It’s quite difficult to write this reflection one day removed from yesterday’s events. What was shared yesterday requires a much longer time – contextualized by more introspectiveness and observation – to truly digest and process. So, I write this knowing that it likely only reflects one aspect of yesterday’s personal impact.
I would be remiss to not centralize the panel of patient-advocates. When the panel shared their stories, all I could think of was how courageous they are. From what they experienced to how they have impacted meaningful change because of those events – hard to find descriptive words that would do them true justice. I am inspired by their courage. Navigating the healthcare system as a student, a woman, a person of color, an immigrant, etc. while holding the principles of advocacy, justice, and equity that have been taught to me by the educational (including medical) system has been a much more difficult task than anticipated.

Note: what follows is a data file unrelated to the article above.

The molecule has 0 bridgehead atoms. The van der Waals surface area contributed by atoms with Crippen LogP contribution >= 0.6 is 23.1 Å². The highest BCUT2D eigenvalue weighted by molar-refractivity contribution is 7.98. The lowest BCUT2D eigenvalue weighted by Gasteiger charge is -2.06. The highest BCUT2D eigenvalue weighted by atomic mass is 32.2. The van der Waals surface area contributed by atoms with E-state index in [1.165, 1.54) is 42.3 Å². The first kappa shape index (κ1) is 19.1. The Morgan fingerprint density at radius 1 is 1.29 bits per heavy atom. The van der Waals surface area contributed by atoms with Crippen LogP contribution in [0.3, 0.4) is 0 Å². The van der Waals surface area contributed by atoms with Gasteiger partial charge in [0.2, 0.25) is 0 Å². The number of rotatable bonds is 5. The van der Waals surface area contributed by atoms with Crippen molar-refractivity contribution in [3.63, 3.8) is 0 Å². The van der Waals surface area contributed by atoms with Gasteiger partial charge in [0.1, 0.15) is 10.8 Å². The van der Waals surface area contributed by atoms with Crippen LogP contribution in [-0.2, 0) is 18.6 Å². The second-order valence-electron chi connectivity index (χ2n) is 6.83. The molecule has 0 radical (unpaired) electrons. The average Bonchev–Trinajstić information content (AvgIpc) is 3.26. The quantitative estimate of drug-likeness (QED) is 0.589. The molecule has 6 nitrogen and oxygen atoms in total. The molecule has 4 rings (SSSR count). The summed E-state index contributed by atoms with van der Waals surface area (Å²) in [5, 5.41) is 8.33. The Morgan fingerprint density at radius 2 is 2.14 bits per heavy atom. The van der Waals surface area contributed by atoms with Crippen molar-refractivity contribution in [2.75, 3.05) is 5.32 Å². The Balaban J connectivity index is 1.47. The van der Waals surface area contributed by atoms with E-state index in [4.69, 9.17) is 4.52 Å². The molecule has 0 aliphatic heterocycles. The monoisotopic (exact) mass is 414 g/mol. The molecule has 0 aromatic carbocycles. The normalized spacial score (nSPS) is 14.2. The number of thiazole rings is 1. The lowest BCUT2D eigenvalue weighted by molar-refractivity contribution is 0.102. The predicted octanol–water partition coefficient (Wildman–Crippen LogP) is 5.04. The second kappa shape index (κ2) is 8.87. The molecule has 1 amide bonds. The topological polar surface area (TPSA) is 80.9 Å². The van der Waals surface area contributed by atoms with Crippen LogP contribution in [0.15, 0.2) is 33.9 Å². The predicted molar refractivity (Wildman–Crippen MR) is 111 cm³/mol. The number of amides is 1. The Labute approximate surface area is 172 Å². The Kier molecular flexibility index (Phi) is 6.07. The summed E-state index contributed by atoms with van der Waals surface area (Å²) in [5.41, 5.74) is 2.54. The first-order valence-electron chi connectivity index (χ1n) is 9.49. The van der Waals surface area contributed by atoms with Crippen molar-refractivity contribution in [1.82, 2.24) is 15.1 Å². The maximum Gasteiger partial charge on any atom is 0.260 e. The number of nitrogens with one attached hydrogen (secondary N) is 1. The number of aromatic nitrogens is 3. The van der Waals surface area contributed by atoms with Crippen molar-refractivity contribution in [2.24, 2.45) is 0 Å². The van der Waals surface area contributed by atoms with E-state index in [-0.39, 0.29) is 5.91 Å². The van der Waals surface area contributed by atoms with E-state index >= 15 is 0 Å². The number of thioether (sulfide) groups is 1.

One of the lessons that I took away from yesterday is to be more courageous especially in the small moments of day-to-day patient care (which actually may not be small at all to a vulnerable patient or their loved one). I’ll close with a quote that I saw every week growing up at my local grocery store: “To the world you may be one person; but to one person you may be the world.” The (lasting) impact of human connection cannot be overlooked.